CMediaTypeTrace *nativeTypeMediaTrace = new CMediaTypeTrace(pType);
                printf("Native media type: %s.n", nativeTypeMediaTrace->GetString());
                pType->Release();
            }

            ++dwMediaTypeIndex;
        }
    }
}

The code in the snippet is just using the standard except for the CMediaTypeTrace class. That’s actually the useful class since it takes the IMFMediaType, which is mostly a bunch of GUIDs that map to constants to describe one of the webcam’s modes, and spits out some plain English to represent the resolution, format etc. of the webcam’s mode. The CMediaTypeTrace class is not actually in the Media Foundation library and instead is provided in mediatypetrace.h which is in one of the samples in the MediaFoundation directory that comes with the Windows SDK (on my system it’s in Windowsv7.1Samplesmultimediamediafoundationtopoedittedutil). As it happens the two video modes that my camera supports, RGB24 and I420, were not included in the list of GUIDs in mediatypetrace.h so I had to search around the place to find what they were and then add them in.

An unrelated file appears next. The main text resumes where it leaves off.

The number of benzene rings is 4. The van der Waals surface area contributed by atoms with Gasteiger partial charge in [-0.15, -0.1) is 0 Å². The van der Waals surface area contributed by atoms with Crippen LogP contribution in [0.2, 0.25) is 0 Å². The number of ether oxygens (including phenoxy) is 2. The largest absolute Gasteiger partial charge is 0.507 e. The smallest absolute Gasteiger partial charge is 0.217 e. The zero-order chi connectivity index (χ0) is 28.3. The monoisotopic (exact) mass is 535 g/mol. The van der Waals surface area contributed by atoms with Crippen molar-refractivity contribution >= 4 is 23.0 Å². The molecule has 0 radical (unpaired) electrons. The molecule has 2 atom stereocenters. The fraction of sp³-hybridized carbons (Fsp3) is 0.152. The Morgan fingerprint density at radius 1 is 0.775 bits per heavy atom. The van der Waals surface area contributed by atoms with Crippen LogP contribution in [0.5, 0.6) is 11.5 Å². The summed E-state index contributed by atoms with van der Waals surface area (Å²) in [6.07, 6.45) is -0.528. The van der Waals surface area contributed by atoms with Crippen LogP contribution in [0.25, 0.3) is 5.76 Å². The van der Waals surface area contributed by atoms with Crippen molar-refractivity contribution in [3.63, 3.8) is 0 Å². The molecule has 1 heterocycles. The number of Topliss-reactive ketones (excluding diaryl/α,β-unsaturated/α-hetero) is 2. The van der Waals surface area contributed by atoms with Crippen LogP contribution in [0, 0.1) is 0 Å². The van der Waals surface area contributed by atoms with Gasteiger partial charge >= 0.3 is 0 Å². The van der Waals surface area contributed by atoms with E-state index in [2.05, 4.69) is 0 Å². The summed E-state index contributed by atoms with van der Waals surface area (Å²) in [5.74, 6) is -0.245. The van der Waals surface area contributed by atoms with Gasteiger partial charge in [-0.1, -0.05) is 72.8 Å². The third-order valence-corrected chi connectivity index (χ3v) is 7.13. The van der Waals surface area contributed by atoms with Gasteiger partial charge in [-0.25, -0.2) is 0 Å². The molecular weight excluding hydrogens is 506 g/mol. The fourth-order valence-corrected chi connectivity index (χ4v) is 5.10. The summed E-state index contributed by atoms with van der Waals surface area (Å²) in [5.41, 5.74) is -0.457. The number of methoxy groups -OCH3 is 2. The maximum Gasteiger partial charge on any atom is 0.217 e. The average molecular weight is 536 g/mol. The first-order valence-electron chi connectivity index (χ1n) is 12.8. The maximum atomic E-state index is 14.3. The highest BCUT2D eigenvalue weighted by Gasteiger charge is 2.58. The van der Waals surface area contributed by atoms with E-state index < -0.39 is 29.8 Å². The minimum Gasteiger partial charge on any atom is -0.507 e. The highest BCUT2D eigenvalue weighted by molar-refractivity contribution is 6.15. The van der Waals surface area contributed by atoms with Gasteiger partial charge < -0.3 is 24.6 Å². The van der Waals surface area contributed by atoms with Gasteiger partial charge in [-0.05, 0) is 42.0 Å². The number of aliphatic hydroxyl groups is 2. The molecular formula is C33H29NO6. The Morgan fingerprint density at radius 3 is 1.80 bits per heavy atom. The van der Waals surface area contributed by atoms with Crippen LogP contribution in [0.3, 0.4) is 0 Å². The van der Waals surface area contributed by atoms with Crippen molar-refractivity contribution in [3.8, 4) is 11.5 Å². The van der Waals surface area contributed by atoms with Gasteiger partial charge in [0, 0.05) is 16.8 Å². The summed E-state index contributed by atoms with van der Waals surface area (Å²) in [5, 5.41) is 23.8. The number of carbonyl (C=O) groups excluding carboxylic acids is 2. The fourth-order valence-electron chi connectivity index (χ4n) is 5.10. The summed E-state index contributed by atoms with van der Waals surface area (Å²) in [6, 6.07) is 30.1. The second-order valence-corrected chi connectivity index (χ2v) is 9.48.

LPCSTR STRING_FROM_GUID( GUID Attr )
{
    ...
    INTERNAL_GUID_TO_STRING( MFVideoFormat_RGB24, 14 );	  // RGB24
    INTERNAL_GUID_TO_STRING( WMMEDIASUBTYPE_I420, 15 );   // I420
}

A full list of the modes my web cam supports are listed below.

Device Name: Logitech QuickCam Pro 9000.
Current media type: Video: MAJOR_TYPE=Video, SUBTYPE=RGB24, FRAME_SIZE=W 640, H: 480.